I would wish, however, for something a little less, a little easier to achieve.

Mind the damned weather advisories.

Addendum to Snow Day: An Unnecessary Atlanta Debacle

Some additional thoughts, a few hours later:

-How much productive work was actually accomplished by workers whose employers made them come in for a few hours today? How much of that work could have been accomplished had they worked from home instead? Would they, in fact, have accomplished more in a full day at home?

-How much productive learning was accomplished by students who were in school today? Less than they might have accomplished on a full make-up day later in the year, perhaps? Has anyone considered the psychological impact, especially on those students who (as of this writing) remain stuck in their schools due to bus issues, parents-cannot-reach-them issues, or the-school-refuses-to-allow-them-to-drive-home issues?

-How much additional fuel was wasted and how much additional pollution was generated in today’s colossal traffic mess?

-Has anyone died in this mess? (As of this writing, I have not yet seen fatalities reported.)

-Was all of the above worth the risk of going forward with business as usual, assuming the downside risk was a clear day wasted?

Snow Day: An Unnecessary Atlanta Debacle

When the population of metro Atlanta went to bed last night, we knew bad weather was on the way. The National Weather Service issued a winter weather warning advising us that, starting perhaps as early as 9 a.m., we would be in for several hours of accumulating snow.

By this morning, the warning was still in effect, with weather forecasters saying, bascially, “brace for impact” to not only the Atlanta area, but most of Georgia and its neighbors.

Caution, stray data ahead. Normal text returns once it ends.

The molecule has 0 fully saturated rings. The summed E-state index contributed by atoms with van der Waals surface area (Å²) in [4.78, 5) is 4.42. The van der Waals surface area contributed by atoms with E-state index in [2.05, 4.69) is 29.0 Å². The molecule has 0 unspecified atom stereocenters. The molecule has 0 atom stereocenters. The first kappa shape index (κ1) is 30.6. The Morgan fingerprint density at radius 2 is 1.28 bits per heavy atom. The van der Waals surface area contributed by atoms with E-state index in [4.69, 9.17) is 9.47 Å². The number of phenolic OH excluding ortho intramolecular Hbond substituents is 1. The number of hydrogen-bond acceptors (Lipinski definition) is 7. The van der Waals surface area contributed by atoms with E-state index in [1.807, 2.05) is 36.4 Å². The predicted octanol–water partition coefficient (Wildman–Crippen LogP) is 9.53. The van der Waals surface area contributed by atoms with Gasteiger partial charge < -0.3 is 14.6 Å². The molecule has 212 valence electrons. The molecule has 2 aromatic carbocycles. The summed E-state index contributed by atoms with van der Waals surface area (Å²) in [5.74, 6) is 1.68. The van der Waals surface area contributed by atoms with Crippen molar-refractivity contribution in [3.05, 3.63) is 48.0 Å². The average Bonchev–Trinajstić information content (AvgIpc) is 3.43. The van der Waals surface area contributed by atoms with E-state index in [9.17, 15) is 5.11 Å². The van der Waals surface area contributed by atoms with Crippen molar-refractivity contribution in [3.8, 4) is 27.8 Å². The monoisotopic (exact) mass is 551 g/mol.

Metro Atlanta has a bad reputation when it comes to dealing with winter storms. We don’t get them often, so we don’t have the equipment, the people, or the mentality for handling even a couple of inches of snow or ice.

Yet, knowing this, with a few exceptions, metro Atlanta schools, businesses, and government agencies decided to act like today was a spring day.

They waited until the snow started falling — a little later than predicted, around 11 a.m. — pondered a bit, and then, a few at a time, started realizing they needed to release their students and workers.

So, this afternoon, instead of sitting safely at home watching the snow fall, most of the metro population is on the roads, struggling to leave work, pick up children, and fight their way home in treacherous conditions.

Most of these drivers typically face an hour-plus commute (in ideal conditions), and today, in these conditions, there are crashes, there are injuries, and there are lines of traffic that will endure for hours — a situation that could have been mostly avoided if we had leaders willing to think ahead and work with the facts at hand.